|Jan-02-08|| ||Shams: 22.Ba5-- not to sound like a fogie but exclams aren't what they used to be. A decoy move to trade bishops and get a rook on the 7th-- yeah it's a nice move, but come on people. such shots should occur to us by now!|
|Jan-02-08|| ||vibes43: Again it took me a while to settle on the solution after earlier discounting Ng5. This week I should be spending more time evaluating my first instinct. Good puzzle.|
<black knight c6: I wish there was a seperate forum for the puzzles.> We of lesser skills outnumber the elete. I enjoy postings from both sides. Why complicate matters with two forums?
|Jan-02-08|| ||Terry McCracken: <zenpharaohs: We might as well have Rybka 2.3.2a chime in after 24 Ng5 g6:
I agree, after 24..g6 25. Rae1 is better than sacking the Rook for the Night fork .
24. Ng5 was the easy part.
|Jan-02-08|| ||xrt999: <uday I'm not sold however on the idea that black is OK after 25.Rg7+ Kxg7 26.Ne6+ Kg8 27.Nxd8 Rfxd8>|
Uday, after 26.Ne6+, why would you have the black king retreat to a back rank square of g8, instead of centralized on f7?
|Jan-03-08|| ||UdayanOwen: <xrt999: <uday I'm not sold however on the idea that black is OK after 25.Rg7+ Kxg7 26.Ne6+ Kg8 27.Nxd8 Rfxd8>|
Uday, after 26.Ne6+, why would you have the black king retreat to a back rank square of g8, instead of centralized on f7?>
The simple answer is that the king is less exposed on g8 and guards h7. As a general principal centralising the king is not logical in these conditions because heavy pieces for white are still on the board.
I could expand on this by giving some concrete examples of how I felt white could exploit the opne king and the weakness of h7, but I don't have time.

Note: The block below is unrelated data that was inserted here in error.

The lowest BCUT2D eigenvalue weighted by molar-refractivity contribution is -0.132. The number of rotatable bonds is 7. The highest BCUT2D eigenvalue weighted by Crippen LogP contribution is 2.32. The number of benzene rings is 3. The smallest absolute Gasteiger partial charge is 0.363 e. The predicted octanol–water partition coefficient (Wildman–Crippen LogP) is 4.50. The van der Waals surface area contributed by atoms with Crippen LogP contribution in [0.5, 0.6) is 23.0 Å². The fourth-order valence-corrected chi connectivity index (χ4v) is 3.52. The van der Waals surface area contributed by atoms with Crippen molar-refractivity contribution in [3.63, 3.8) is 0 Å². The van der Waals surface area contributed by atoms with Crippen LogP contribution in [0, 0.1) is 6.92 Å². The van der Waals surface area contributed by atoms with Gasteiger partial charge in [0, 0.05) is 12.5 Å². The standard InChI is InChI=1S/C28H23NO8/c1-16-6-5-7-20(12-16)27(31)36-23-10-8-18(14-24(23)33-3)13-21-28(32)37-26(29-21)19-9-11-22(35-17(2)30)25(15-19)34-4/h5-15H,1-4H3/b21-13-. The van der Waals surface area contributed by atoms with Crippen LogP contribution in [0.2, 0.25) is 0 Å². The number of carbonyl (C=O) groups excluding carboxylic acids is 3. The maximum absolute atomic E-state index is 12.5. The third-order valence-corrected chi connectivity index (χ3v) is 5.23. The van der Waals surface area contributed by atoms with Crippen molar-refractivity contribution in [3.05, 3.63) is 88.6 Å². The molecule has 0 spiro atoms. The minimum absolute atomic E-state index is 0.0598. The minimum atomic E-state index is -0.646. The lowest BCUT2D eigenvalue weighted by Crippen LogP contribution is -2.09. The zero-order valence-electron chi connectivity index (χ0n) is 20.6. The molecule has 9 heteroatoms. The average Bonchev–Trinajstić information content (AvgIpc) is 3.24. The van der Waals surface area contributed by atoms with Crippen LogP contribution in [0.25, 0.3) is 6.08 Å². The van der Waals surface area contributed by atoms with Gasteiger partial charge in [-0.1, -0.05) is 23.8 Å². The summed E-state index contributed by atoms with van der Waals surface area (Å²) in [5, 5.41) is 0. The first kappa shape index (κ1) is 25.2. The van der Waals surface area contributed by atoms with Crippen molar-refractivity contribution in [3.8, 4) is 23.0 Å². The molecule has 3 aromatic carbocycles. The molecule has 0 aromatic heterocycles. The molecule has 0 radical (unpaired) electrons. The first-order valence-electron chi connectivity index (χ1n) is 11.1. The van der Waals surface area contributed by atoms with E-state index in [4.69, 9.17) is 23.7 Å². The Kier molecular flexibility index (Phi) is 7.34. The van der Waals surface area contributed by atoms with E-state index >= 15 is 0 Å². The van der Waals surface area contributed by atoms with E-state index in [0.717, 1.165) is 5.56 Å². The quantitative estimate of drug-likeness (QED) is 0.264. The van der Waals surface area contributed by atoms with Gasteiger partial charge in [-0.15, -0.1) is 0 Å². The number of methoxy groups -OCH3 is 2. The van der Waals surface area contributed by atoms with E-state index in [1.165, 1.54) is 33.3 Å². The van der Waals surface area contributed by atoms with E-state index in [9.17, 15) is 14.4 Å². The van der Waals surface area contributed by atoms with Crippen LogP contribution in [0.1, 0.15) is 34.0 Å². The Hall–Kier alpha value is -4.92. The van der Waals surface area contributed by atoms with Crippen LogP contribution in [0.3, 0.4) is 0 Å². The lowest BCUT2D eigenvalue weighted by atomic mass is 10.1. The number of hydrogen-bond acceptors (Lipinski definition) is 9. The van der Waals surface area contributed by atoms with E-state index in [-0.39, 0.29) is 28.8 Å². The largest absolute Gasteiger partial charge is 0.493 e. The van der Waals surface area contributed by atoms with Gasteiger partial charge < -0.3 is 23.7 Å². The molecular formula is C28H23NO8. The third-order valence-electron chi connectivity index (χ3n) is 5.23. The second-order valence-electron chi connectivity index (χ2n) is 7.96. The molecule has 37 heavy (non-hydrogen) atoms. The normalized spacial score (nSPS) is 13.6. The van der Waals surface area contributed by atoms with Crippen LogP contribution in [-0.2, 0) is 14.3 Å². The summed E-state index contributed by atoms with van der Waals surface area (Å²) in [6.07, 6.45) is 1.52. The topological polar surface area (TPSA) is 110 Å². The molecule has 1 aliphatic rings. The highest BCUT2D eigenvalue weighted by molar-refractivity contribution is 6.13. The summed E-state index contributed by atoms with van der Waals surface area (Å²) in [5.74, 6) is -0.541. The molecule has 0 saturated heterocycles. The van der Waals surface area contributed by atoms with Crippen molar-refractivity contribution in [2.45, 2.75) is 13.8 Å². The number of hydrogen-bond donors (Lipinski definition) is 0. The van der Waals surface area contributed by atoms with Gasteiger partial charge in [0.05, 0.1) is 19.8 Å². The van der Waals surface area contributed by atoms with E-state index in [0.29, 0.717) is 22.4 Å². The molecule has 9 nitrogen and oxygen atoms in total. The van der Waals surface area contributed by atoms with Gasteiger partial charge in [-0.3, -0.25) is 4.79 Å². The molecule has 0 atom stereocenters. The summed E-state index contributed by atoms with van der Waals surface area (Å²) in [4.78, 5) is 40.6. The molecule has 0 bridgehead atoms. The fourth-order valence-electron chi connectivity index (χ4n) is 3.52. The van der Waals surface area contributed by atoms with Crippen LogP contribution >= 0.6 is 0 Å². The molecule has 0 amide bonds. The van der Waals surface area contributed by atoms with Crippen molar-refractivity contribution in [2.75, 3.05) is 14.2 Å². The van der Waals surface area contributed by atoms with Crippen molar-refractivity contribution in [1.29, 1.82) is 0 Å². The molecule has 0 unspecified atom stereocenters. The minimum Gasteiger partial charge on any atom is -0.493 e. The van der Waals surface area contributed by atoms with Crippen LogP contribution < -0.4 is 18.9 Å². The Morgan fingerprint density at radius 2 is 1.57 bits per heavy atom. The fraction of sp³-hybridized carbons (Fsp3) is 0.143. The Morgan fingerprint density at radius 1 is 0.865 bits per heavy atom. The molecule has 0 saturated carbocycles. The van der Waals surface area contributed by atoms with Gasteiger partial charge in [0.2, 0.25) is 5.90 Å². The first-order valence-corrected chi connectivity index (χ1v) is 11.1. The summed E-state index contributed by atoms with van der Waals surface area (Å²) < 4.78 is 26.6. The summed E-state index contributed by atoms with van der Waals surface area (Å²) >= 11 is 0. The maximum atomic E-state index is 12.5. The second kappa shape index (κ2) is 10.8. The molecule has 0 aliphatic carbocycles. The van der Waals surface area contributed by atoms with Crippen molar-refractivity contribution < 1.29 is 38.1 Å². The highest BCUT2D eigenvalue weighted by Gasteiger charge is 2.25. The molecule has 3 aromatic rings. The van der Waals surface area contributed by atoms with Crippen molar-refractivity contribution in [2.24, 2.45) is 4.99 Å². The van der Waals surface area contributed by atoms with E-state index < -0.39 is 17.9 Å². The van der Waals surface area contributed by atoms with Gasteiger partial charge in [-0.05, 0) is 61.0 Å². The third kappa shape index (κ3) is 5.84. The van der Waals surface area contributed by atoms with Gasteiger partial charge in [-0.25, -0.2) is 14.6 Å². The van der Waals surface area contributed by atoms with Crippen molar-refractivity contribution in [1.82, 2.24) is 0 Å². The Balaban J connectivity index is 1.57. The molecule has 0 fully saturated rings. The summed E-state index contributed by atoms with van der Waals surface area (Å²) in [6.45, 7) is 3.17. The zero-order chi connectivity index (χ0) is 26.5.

The computer analyses suggesting Kf7 was better suggest concrete factors I didn't consider may have made the exception to the general principal best here.
However, whether I was right or wrong, the reasons given here are the basic outline of the rationale for my choice Kg8.
|Jan-03-08|| ||UdayanOwen: <Shams: 22.Ba5-- not to sound like a fogie but exclams aren't what they used to be. A decoy move to trade bishops and get a rook on the 7th-- yeah it's a nice move, but come on people. such shots should occur to us by now!>|
Agreed. The move was important, in that by the use of some fairly uncomplicated tactics it allowed Fishcer to make some important strategical gains. I don't think it is deserving of an exclamation mark.
|Jan-03-08|| ||UdayanOwen: On the issue of my last post....
Despite what I just said, the move is quite creative and elegant though (even if not amazing). So I see why people like the move... I like it too for these reasons.
|Jan-04-08|| ||xrt999: <uday: The simple answer is that the king is less exposed on g8 and guards h7. As a general principal centralising the king is not logical in these conditions because heavy pieces for white are still on the board. |
I could expand on this by giving some concrete examples of how I felt white could exploit the opne king and the weakness of h7, but I don't have time.>
I disagree, but thanks for responding to my question without trying to explain your rational.
Obviously centralizing the king is a case by case basis; individual tastes combined with calculations produce the move. As a beginner Im sure you are aware that centralizing the king in the endgame is a general tenet.